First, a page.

The compound muscle action potentials elicited from the erector spinae muscles by transcranial magnetic stimulation was studied in 15 healthy adults.
To describe the recording procedure for consistent compound muscle action potentials elicited from the human erector spinae by transcranial magnetic stimulation and to establish the normal latency ranges of the responses, at respective spinal levels, for the practical use of this test.
Although recording of the compound muscle action potentials from limb muscles after transcranial magnetic stimulation has been extensively studied, the use of the erector spinae as the target muscle has not, probably because of the difficulty of consistently evoking compound muscle action potentials.
Compound muscle action potentials from the erector spinae muscles were recorded with the subject prone during tonic voluntary background contraction of the back extensor muscles at approximately 20% of maximum effort. The compound muscle action potentials were recorded concurrently at multiple levels after magnetic stimulation to the brain with a round coil centered over the vertex.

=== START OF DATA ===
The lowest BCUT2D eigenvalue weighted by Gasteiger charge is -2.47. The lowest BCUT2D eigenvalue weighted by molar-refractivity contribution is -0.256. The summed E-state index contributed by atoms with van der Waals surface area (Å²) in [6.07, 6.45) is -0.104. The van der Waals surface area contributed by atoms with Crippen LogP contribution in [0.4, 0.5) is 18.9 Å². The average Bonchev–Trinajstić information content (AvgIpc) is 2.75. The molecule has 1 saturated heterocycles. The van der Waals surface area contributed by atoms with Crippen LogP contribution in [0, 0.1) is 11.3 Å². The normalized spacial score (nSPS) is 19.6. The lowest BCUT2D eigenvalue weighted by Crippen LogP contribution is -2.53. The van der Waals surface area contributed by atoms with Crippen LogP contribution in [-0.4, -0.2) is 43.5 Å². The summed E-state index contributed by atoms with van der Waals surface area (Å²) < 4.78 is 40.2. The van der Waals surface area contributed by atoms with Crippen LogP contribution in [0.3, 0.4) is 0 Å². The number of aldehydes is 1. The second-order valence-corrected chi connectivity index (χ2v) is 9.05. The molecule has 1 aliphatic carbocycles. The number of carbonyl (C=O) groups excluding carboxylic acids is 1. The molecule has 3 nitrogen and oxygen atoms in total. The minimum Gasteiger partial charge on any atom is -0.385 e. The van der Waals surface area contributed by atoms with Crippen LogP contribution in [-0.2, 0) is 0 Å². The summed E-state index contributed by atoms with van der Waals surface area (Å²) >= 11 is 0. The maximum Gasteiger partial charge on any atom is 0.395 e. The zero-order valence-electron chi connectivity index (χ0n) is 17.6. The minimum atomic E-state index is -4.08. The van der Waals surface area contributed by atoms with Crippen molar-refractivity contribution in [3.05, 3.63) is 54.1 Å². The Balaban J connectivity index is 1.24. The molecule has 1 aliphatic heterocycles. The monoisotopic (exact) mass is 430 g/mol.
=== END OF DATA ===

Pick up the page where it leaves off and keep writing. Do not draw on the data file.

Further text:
The onset and peak latencies (mean ± SD) of the major negative potential increased progressively toward the caudal level from 13.4 ± 2.2 msec and 17.6 ± 2.2 msec at T5-T6 to 20.8 ± 1.5 msec and 26.3 ± 3.0 msec at L4-L5 in healthy subjects. The latencies changed significantly between two adjacent segments from T5-T6/T6-T7 through T12-L1/L1-L2.
The compound muscle action potential was elicited from the voluntarily contracted erector spinae at all spinal levels from T5-T6 through L4-L5 in all subjects tested. This noninvasive test has potential for evaluating the functional integrity of the motor pathway in the thoracic spinal cord, the spinal nerves, or both.
From the Department of Orthopaedic Surgery, Kochi Medical School,* Japan.
Acknowledgment date: October 10, 1997.
First revision date: February 19, 1998.
Acceptance date: April 22, 1998.
Device status category: 1.
Address reprint requests to: Shinichirou Taniguchi, MD; Department of Orthopaedic Surgery; Kochi Medical School, Kohasu Oko-cho; Nankoku city, Kochi 783; Japan.